News items The polio component in the Tdap-IPV combination vaccine also enhances immunity against whooping cough

20 March 2024

The inactivated poliovirus in the Tdap-IPV vaccine not only protects against polio but also helps antibodies against whooping cough persist longer. This was shown by researchers from Radboud University Medical Center, whose study was recently published in Nature Communications.

As part of the Dutch national immunization program, children receive four doses of whooping cough vaccines in their first year of life. Because vaccination does not provide lifelong protection against whooping cough, booster shots are important. At the age of four, children therefore receive the Tdap-IPV vaccine, a combination vaccine that protects against tetanus, diphtheria, whooping cough and polio.

Since polio does not circulate anymore in the Netherlands, there are plans to replace the pre-school booster shot with Tdap-IPV with a vaccine without inactivated poliovirus (IPV): Tdap. ‘We are close to eradicating polio, just as we did with smallpox’, says vaccinologist Dimitri Diavatopoulos of Radboudumc. ‘That's why we're considering whether the number of polio vaccine doses in the Netherlands can be reduced. Eventually, polio can probably even be omitted.’


However, research by Diavatopoulos and bioinformatics professor Martijn Huijnen now shows that the IPV-component in the Tdap-IPV vaccine not only protects against polio, but also stimulates immunity against whooping cough. ‘The early innate immune response after Tdap-IPV vaccination appears to be particularly strongly induced by the inactivated poliovirus in the vaccine’, says Diavatopoulos. ‘This triggers an antiviral response in immune cells such as monocytes and a specific type of dendritic cells. We see that the stronger this response is, the better the antibody response against whooping cough persists.’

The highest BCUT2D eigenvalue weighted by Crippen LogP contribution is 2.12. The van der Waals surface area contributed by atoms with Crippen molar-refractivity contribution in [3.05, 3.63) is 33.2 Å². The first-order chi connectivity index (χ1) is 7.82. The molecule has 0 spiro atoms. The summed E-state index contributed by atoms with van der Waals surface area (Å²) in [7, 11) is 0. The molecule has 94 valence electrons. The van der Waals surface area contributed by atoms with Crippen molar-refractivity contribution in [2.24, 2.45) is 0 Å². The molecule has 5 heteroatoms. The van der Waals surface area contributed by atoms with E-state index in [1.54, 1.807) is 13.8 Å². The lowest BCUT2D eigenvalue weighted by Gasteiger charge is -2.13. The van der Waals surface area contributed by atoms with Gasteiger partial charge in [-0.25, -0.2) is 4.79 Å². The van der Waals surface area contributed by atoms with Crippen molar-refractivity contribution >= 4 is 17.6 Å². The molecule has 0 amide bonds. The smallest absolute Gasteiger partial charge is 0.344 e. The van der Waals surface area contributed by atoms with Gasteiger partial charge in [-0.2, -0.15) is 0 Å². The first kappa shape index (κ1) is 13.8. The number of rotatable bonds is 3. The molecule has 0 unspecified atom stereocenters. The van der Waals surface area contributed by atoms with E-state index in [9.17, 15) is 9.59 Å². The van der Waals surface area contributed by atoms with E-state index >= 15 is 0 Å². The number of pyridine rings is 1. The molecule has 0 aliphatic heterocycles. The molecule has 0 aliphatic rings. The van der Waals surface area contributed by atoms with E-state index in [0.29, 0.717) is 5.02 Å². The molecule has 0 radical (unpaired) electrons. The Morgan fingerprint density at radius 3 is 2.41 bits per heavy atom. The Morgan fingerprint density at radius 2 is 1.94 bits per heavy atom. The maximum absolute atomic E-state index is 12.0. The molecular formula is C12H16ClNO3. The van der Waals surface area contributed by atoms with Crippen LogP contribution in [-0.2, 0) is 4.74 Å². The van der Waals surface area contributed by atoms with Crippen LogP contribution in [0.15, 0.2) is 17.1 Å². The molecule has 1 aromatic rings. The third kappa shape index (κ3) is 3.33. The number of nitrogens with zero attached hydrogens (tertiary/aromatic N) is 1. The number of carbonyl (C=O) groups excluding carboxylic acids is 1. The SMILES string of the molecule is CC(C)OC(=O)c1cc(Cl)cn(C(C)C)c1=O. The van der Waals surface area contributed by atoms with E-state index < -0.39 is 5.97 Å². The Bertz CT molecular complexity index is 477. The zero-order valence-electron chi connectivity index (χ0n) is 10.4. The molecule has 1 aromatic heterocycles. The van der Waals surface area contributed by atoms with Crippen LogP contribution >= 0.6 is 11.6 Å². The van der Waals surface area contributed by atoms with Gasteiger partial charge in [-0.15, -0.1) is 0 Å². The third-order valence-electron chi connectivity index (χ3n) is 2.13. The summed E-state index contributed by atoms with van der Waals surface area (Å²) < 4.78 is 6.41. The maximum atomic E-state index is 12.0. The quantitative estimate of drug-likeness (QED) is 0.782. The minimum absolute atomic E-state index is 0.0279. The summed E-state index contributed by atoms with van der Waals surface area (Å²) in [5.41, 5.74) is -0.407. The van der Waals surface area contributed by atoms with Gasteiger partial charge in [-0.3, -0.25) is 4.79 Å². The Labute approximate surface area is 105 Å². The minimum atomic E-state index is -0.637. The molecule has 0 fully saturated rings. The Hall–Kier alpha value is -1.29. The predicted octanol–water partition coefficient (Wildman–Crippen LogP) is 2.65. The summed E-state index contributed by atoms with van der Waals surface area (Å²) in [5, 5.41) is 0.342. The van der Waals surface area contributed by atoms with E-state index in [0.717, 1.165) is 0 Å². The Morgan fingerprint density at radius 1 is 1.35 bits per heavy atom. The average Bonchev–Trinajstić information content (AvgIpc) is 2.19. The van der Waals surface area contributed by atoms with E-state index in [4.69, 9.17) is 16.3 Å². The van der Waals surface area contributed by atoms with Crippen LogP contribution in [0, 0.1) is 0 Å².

For the study, the researchers examined 26 children from the Netherlands and England who received a Tdap-IPV vaccine. The innate immune response one day after vaccination was extensively mapped and then compared with a previous study from the United States, in which the same vaccine was used but without polio (Tdap). This is also the vaccine that is currently offered to pregnant women in the Netherlands in the third trimester of their pregnancy (22-week vaccine) to protect the baby against whooping cough in the first months after birth.

‘So, polio may have positive effects on immunity against other diseases in combination vaccines. ‘Literature shows this may also be the case for other diseases’, says Diavatopoulos. ‘If polio is no longer needed in the Tdap-IPV vaccine, it is therefore important to look for a substitute component that can also enhance immunity against other diseases.’


About the publication

This study is published in Nature Communications: Antiviral responses induced by Tdap-IPV vaccination are associated with persistent humoral immunity to Bordetella pertussis. Joshua Gillard, Madeleine Suffiotti, Peter Brazda, Prashanna B. Venkatasubramanian, Pauline Versteegen, Marien I. de Jonge, Dominic Kelly, Sagida Bibi, Marta Valente Pinto, Elles Simonetti, Mihaela Babiceanu, Andrew Kettring, Cristina Teodosio, Ronald de Groot, Guy Berbers, Hendrik G. Stunnenberg, Brian Schanen, Craig Fenwick, Martijn A. Huynen & Dimitri A. Diavatopoulos.

More information

Annemarie Eek


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